What can you tell me about feeding Hummingbirds?
Hummingbirds feed on the nectar of plants and are important pollinators, especially of deep-throated, tubular flowers.  Nectar is a poor source of nutrients, so hummingbirds meet their needs for protein, amino acids, vitamins, minerals, etc. by preying on insects and spiders, especially when feeding young.
 
Hummingbirds do not spend all day flying, as the energy costs of this would be prohibitive; the majority of their activity consists simply of sitting or perching. Hummingbirds feed in many small meals, consuming many small invertebrates and up to five times their own body weight in nectar each day. They spend an average of 10-15% of their time feeding and 75-80% sitting and digesting.
 
Hummingbirds are capable of slowing down their metabolism at night, or any other time food is not readily available. They enter a hibernation-like state known as torpor. During torpor, the heart rate and rate of breathing are both slowed dramatically (the heart rate to roughly 50–180 beats per minute), reducing the need for food.
Directions for making safe hummingbird food: (In case we’re out here at the store ^_^)

1.Mix 1 part sugar* with 4 parts water and bring to a boil. (Some people say this kills bacteria but that’s silly: the bacteria happens outside, after the feeder has been put up.) Heating the mix is a good way to make sure the sugar is thoroughly dissolved.

2.Cool and fill feeder.

3.Extra sugar water may be stored in a refrigerator for up to 2 weeks.

4.Red food coloring should not be added.

*Don't use anything but white, granulated table sugar. No powdered or brown sugar, honey, molasses, red-food coloring, artificial sweeteners or nutrients should be used.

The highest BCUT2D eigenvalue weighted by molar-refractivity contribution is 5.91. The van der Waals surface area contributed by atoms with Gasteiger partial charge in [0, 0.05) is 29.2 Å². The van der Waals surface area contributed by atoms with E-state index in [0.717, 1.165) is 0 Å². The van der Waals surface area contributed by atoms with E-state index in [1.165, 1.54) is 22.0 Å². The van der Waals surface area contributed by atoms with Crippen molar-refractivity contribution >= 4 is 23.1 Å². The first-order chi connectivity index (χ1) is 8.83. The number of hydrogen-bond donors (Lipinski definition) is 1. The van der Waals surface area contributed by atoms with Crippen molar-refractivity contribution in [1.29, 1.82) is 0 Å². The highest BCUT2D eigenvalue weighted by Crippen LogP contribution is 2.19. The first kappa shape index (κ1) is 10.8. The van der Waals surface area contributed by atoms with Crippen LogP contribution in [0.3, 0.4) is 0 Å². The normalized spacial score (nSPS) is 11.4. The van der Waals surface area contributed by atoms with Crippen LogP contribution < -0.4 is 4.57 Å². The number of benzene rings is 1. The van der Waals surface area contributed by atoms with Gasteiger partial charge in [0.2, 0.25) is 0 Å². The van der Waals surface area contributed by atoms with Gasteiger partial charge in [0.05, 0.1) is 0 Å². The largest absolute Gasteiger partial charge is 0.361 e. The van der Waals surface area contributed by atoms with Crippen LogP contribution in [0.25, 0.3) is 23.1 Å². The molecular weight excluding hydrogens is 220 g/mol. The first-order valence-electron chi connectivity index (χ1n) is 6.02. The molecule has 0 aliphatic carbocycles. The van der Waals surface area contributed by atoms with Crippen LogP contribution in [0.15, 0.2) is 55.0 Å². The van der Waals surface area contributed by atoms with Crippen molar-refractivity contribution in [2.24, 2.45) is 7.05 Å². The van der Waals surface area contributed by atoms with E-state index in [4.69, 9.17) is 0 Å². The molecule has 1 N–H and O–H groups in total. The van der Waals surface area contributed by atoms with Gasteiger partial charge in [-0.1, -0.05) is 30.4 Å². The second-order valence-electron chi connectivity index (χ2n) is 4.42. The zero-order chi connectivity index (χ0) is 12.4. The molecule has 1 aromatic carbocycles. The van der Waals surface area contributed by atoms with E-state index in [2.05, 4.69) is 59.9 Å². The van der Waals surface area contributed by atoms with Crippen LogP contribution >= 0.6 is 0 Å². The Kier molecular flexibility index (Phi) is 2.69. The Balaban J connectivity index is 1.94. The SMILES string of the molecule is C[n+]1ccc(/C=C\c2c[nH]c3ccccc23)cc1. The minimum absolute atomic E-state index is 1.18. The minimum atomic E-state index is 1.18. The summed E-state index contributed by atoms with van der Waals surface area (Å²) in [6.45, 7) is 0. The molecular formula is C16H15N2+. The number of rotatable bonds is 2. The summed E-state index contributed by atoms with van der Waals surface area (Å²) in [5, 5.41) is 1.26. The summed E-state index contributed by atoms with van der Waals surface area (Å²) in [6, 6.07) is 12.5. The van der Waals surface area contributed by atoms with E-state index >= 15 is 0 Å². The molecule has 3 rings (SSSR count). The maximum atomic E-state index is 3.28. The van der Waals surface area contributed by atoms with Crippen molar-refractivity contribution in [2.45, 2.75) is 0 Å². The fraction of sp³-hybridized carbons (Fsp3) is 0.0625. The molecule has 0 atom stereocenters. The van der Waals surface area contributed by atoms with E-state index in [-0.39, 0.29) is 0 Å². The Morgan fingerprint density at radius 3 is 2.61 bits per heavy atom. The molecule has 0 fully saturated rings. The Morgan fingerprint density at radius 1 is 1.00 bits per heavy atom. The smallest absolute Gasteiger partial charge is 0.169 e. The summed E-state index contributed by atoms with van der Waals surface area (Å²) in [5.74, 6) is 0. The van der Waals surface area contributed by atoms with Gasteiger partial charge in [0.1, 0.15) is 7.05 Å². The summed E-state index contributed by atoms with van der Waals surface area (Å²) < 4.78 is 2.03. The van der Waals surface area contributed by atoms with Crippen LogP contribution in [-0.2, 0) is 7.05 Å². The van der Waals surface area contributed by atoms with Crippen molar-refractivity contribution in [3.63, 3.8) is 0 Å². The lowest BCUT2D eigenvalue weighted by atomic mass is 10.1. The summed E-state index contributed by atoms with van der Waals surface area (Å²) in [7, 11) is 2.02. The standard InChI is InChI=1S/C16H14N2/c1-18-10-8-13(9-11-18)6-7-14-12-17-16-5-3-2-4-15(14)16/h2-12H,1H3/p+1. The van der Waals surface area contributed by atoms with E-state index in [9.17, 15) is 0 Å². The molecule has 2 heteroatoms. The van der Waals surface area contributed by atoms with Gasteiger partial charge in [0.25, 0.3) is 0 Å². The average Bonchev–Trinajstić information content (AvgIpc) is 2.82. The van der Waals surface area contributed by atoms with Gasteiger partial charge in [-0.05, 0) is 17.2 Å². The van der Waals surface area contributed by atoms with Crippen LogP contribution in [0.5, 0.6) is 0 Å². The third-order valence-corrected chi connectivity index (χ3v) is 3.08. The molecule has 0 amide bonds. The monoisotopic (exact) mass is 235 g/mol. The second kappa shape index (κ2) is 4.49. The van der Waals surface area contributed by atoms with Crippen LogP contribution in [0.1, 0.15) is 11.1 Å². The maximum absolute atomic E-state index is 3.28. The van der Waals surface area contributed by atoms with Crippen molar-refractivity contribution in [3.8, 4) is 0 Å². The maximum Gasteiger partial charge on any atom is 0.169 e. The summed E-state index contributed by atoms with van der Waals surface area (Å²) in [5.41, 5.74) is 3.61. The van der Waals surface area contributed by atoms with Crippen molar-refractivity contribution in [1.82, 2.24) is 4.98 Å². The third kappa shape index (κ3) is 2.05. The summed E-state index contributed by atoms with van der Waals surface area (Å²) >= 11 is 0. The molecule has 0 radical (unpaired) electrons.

The hummingbird feeder needs to be cleaned, and the nectar changed every 3-4 days - more often in hot weather. It helps if you can place the feeder in a shady spot. If the food appears cloudy then it has gone bad and it's time to change it.

Every time you fill the feeder you should flush the feeder with hot tap water and if you do this on a regular basis you shouldn’t have a problem with mold inside the feeder.

If you do see black spots inside the feeder then this is mold and you’ll need to soak it for at least an hour in a light bleach solution (a gallon of water to ¼ cup bleach) then scrub it out with a bottle brush. If you don’t have a brush then you can add some sand with the solution and shake the feeder to remove the mold. Rinse well with running water and refill. Any remaining traces of bleach will be neutralized by reacting with the fresh syrup, and there's no need to air dry before refilling. Bleach is both safe and effective. Don’t use harsh detergents to clean the feeder!

At least once a month, clean the feeder thoroughly with the bleach solution. Soak the feeder in this solution for one hour, and then clean with a bottle brush.

Hummingbirds have to fatten up to nearly double normal body weight to survive the journey south, and will appreciate your feeder more than ever up until the very moment they leave.

You should continue to maintain at least one feeder for a week or two after seeing the last hummer of the season. Sometimes a stray Hummer stays in the area even after the others have gone, due to illness or injury and they would really appreciate the ready food supply until they are well enough to leave.


So there you go. As far as we know, these are the facts about how and when to take in your hummingbird feeder. We've checked over a dozen sources and listed all the common data above.